you do in terms of coversation is like you
basically say you know I’m gonna do long
form because that you know feels like at
least from my perspective the healthiest
yeah it’s conversation but is even in
that case people will take long-form
edit things out of context and then it
becomes the same problem that we have on
Twitter and with everything else you get
these little sound bites so there’s
little video clips and you don’t
understand the full context of the
conversation or what was actually said
and then people get outraged at that
it’s you know it’s we are living in a
very strange time and I believe it’s an
adolescent stage of communication and I
think it’s going to give our
frustrations for this are going to give
birth to a better full
and I think one of the things that
podcasts what it’s in response to the
popularity of the long-form is in
response to people being upset with like
these traditional late-night talk show
things where there’s a window here with
one guy on the right and a window here
with a guy on the left and there’s a
person in the center and they’re yelling
at each other and then you cut to
commercial and you don’t really feel
like things got resolved so the response
to that where people gravitate it’s
three is theater yeah I think he’s was
it hard for you you know when we came up
his comments it was also at that point
like it was sort of a gladiatorial
environment you know and I remember you
know the Boston scene you know was
always like that’s a tough scene yeah
he’d come up and it was kind of
gladiatorial and but you had that
audience and you develop kind of that
thick skin is it hard to then make that
switch in your mind to this different
form that’s so much more considered so
much less about conquering the stage
yeah it is about being open and is that
something that for you what was the
switch for you from those two forms
because that’s and that’s an interesting
switch well in the beginning there
wasn’t very good switch you know it’s
like one of the reasons why the early
episode sucked it’s like I didn’t know
what I was doing and I didn’t think
anybody was listening it was just for
fun and there was a lot of just hanging
out with comics and just doing what
comics do if we were at a diner
somewhere just talking shit and making
each other laugh but we were doing it
and videotaping it and then along the
way I started interviewing actual
interesting people and talking to them
and having conversations and not you
know I don’t you know I there’s a place
for comedy and then I don’t I make a
really big point in never trying to
force comedy into places where it
doesn’t belong that’s I do that also
with the UFC when I do commentary I’m
never funny there’s no reason to be it’s
not what my job is you know and then
when I’m doing a conversation with
someone I just try to talk I don’t try
to be a comic I don’t try I just I’m a
human I want I want to know what they’re
talking about and I want to I want to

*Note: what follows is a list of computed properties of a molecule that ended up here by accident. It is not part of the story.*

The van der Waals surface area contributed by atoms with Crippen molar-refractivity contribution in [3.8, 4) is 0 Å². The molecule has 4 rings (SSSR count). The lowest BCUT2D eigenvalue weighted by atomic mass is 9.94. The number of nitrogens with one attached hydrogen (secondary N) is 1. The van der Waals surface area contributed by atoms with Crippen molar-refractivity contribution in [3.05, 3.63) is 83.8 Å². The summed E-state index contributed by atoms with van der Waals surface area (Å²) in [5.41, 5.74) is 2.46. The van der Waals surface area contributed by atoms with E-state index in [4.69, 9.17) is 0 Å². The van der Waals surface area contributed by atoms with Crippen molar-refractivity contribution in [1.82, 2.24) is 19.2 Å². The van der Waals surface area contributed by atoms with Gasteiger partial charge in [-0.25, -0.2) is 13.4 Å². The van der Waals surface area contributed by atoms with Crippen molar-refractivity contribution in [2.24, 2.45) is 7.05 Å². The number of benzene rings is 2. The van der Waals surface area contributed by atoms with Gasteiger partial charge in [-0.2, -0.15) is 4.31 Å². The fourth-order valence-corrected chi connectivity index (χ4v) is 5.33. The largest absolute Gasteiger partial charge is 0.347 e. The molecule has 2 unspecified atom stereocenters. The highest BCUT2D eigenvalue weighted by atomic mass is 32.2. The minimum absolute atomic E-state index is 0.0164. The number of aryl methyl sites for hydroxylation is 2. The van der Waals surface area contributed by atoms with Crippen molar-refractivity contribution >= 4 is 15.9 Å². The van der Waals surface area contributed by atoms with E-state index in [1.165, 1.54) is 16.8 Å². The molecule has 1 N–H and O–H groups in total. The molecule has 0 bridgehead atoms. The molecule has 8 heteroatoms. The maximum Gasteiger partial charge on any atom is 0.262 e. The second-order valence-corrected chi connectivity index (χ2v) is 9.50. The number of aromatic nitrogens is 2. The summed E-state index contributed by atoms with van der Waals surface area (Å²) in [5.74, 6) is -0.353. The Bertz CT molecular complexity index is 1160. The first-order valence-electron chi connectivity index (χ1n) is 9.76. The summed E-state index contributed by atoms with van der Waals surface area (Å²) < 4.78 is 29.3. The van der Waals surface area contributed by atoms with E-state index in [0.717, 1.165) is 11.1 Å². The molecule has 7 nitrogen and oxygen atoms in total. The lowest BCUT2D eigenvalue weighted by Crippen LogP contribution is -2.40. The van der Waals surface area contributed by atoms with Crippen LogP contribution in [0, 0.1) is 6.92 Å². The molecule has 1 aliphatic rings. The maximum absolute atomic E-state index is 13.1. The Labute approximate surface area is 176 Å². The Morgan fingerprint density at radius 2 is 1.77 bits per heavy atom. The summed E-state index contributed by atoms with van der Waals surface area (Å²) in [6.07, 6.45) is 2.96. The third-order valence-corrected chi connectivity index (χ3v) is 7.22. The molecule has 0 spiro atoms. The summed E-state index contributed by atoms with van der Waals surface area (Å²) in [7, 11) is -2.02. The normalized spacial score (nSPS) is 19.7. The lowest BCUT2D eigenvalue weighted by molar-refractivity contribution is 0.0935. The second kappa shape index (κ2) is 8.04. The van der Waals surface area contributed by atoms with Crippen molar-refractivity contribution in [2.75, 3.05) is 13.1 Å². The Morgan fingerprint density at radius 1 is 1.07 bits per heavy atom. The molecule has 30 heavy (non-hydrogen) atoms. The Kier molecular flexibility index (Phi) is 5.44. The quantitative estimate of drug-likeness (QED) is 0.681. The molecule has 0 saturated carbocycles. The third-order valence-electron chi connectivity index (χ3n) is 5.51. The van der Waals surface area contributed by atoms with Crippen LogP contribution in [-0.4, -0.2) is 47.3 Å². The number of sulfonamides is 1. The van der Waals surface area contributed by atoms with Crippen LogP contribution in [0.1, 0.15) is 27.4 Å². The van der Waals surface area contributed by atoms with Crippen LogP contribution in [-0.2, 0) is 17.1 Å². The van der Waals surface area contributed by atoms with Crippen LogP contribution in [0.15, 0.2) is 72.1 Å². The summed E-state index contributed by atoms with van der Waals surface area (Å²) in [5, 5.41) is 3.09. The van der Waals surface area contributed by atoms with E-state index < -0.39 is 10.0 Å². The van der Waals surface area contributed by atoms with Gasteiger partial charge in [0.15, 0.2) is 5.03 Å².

get them to expand upon their
ideas as best they can and I want to be
engaged that’s what I’m trying to do so
it wasn’t that it wasn’t that was a big
Omar Wasow, assistant professor of politics at Princeton, joins hosts Katie Halper and Matt Taibbi to discuss his paper on protest tactics and ‘Agenda Seeding,’ and the polarized reaction it’s received.
Peter Atwater, president of Financial Insyghts LLC, sees the state of the modern world reflected in the rhetoric and actions that surround us. Whether it is China recalling loaned pandas from the San Diego Zoo, the troubled IPOs of Uber and Lyft, or the willingness of people all around the globe to elect previously unthinkable leaders, there are several recent signs that the ground is shifting beneath our feet. In this interview with Grant Williams, Atwater cuts through the noise to focus on the sentiment indicators that are informing his current world view. Filmed on May 22, 2019 in New York.
45 min: What role does passive play?
Since the invention of writing, human innovation has transformed how we formulate new ideas, organize our societies, and communicate with one another. But in an age of rapid-fire social media and nonstop algorithm-generated outrage, technology is no longer helping to expand or enrich the public sphere.
BERKELEY – Since 1900, human technology and organization have been evolving at a blistering pace. The degree of change that occurs in just one year would have taken 50 years or more before 1500. War and politics used to be the meat of human history, with advances in technology and organization unfolding very slowly – if at all – in the background. Now, the inverse is true.
The impact of technological innovation on the marketplace of ideas has brought about some of the most consequential changes. The shift from the age of handwritten and hand-copied manuscripts to that of the Gutenberg press ushered in the Copernican Revolution (along with almost two centuries of genocidal religious war). Pamphlets and coffee houses broadened the public sphere and positioned public opinion as a powerful constraint on political rulers’ behavior.